Newspaper article The Evening Standard (London, England)

Afraid to Sit Next to a Muslim on a Bus? Londoner's Admit That, Yes, They Are

Newspaper article The Evening Standard (London, England)

Afraid to Sit Next to a Muslim on a Bus? Londoner's Admit That, Yes, They Are

Article excerpt

Byline: JOE MURPHY

ONE in six Londoners admits moving seats on the bus or Tube to get away from a passenger they believe may be Muslim.

The figure, revealing how people's fears of terrorism have damaged the city's community relations, is laid bare in an exclusive Evening Standard/YouGov poll. More than a third admit that in the past 12 months they have felt nervous or uncomfortable while travelling near a person of Asian or north African appearance.

Of these, half say they have moved seats or deliberately sat away from them.

Almost 80 per cent confess to such behaviour two, three or more times. The findings suggest the capital has become a less trusting and more divided city since the 7/7 bombings by Islamist extremists last year.

Londoners back tough measures to catch terrorists. Some 62 per cent endorse police demands for powers to detain suspected terrorists for up to 90 days without charge.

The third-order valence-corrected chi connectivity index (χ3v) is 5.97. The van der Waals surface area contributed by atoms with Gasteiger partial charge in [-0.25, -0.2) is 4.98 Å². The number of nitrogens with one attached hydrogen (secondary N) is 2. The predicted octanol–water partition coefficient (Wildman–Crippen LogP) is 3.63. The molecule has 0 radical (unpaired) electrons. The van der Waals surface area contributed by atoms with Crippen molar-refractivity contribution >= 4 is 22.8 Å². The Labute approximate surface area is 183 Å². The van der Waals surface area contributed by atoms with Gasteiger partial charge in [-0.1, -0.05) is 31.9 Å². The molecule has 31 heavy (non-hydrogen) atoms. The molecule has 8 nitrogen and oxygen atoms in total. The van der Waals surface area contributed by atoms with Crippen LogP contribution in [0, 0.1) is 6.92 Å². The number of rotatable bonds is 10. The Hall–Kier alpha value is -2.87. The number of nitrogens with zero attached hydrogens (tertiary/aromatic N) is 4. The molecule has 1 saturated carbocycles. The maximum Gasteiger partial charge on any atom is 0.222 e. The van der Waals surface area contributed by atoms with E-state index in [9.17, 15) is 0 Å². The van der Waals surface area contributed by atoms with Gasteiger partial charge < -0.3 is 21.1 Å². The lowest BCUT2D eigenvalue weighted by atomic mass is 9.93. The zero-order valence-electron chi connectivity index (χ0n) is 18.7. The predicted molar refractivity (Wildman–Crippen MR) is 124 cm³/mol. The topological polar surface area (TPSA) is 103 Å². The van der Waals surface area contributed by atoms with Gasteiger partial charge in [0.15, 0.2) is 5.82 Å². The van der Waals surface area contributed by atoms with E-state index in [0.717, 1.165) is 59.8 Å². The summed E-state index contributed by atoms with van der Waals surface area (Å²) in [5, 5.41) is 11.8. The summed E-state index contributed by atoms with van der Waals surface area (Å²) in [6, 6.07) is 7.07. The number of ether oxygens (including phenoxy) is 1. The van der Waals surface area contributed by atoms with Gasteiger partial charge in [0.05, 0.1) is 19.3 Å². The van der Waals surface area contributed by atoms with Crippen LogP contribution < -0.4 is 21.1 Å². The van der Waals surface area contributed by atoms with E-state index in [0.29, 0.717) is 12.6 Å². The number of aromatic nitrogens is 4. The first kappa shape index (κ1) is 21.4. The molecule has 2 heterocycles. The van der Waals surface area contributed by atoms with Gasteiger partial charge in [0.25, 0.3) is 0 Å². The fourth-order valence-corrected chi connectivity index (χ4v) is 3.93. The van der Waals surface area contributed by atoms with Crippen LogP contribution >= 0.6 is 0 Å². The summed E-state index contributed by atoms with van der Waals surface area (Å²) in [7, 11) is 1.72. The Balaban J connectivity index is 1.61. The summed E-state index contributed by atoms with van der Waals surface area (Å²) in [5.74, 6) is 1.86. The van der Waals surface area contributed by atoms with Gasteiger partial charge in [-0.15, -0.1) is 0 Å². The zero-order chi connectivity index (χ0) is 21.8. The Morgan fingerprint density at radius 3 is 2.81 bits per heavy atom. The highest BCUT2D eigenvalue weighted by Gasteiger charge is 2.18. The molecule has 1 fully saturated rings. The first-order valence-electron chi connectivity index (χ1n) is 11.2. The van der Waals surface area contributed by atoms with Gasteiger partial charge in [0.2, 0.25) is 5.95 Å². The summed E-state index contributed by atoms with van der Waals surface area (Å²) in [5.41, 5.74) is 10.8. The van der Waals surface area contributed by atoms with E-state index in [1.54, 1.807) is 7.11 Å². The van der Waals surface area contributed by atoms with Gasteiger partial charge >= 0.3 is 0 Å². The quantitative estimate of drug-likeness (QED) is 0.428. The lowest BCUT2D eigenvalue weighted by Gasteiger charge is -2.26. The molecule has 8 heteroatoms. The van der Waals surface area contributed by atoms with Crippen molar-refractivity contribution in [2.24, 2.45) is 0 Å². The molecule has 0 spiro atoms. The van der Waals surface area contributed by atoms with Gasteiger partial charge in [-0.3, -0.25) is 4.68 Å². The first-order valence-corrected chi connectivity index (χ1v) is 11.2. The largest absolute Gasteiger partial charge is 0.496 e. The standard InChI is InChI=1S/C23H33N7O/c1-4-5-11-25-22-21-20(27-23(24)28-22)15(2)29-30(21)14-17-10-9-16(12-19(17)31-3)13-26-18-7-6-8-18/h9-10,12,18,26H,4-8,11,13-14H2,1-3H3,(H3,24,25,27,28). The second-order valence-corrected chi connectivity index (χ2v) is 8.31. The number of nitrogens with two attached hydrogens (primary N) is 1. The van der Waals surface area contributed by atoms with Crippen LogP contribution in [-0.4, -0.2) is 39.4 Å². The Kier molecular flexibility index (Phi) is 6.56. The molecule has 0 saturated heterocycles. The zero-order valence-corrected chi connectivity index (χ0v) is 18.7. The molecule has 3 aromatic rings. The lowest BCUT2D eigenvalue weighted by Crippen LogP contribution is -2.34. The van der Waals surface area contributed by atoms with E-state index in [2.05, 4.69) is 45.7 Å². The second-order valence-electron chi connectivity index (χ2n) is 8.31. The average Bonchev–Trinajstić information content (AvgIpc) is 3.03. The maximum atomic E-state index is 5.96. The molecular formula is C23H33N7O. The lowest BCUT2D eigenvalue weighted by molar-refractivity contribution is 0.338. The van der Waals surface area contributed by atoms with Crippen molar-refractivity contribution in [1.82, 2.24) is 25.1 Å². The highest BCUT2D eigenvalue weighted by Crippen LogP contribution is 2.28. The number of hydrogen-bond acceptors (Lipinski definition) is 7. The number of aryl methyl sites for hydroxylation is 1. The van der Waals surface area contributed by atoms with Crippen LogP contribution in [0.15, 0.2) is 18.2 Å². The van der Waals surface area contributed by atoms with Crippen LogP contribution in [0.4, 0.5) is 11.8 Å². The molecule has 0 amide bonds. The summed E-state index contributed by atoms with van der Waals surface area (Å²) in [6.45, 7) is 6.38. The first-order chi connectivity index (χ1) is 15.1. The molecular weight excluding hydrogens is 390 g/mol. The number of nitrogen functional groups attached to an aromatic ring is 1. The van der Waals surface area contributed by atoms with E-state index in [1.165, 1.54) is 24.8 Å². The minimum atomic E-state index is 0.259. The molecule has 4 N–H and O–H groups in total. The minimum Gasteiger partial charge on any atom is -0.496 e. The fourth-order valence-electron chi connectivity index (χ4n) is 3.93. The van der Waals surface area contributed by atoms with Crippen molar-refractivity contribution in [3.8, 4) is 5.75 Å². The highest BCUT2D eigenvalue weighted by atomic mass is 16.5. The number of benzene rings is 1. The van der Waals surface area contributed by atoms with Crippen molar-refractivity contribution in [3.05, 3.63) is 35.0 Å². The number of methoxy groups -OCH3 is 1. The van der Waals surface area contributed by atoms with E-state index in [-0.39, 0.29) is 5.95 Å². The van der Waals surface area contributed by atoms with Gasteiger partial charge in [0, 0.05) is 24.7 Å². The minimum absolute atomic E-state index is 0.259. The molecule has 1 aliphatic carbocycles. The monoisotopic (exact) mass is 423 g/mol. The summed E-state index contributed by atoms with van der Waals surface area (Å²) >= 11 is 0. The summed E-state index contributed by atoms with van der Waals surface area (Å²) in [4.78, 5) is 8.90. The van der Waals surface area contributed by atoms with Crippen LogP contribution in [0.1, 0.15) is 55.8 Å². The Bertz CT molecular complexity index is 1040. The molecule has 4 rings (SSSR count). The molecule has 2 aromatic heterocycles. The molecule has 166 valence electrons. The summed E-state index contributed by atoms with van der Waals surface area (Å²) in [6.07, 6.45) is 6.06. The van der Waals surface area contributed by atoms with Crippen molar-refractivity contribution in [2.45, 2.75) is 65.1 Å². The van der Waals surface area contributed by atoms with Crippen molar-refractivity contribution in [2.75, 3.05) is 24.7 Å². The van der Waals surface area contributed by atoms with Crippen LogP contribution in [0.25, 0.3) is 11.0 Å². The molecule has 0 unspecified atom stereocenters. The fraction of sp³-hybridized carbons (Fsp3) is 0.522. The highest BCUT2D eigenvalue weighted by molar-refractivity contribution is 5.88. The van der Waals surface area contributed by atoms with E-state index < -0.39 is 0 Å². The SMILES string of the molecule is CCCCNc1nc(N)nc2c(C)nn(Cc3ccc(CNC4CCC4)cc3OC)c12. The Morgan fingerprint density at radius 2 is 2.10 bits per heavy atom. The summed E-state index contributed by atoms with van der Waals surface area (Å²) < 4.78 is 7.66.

Only 26 per cent say the current limit of 28 days is right and just six would revert to the old limit of 14 days.

Among nonwhites, support for detentions is only slightly lower at 55 per cent.

Ministers who are planning to put the proposal to a vote will be pleased that the biggest supporters are Conservative - 72 per cent of them - despite leader David Cameron being against 90 days.

Labour's plans for ID cards get a thumbsdown as Londoners think they would not work in the battle against terrorism. Some 59 per cent say the cards would probably or definitely not help, compared with 35 per cent who think they would.

Most Londoners, however, want to be fair to everybody. Despite long queues at airports since the latest terror alert, they are mostly opposed to special checks only for men who fit the profile of suicide bombers.

Only five per cent would support such a policy. Another 45 per cent back random checks where special attention is paid to men of Asian or north African origin. But the biggest number, 46 per cent, say there should only be random checks.

. Police have been given more time to question 14 men arrested in anti-terror raids in London.

The Met were granted warrants to further detain three of the suspects until Wednesday. …

Search by... Author
Show... All Results Primary Sources Peer-reviewed

Oops!

An unknown error has occurred. Please click the button below to reload the page. If the problem persists, please try again in a little while.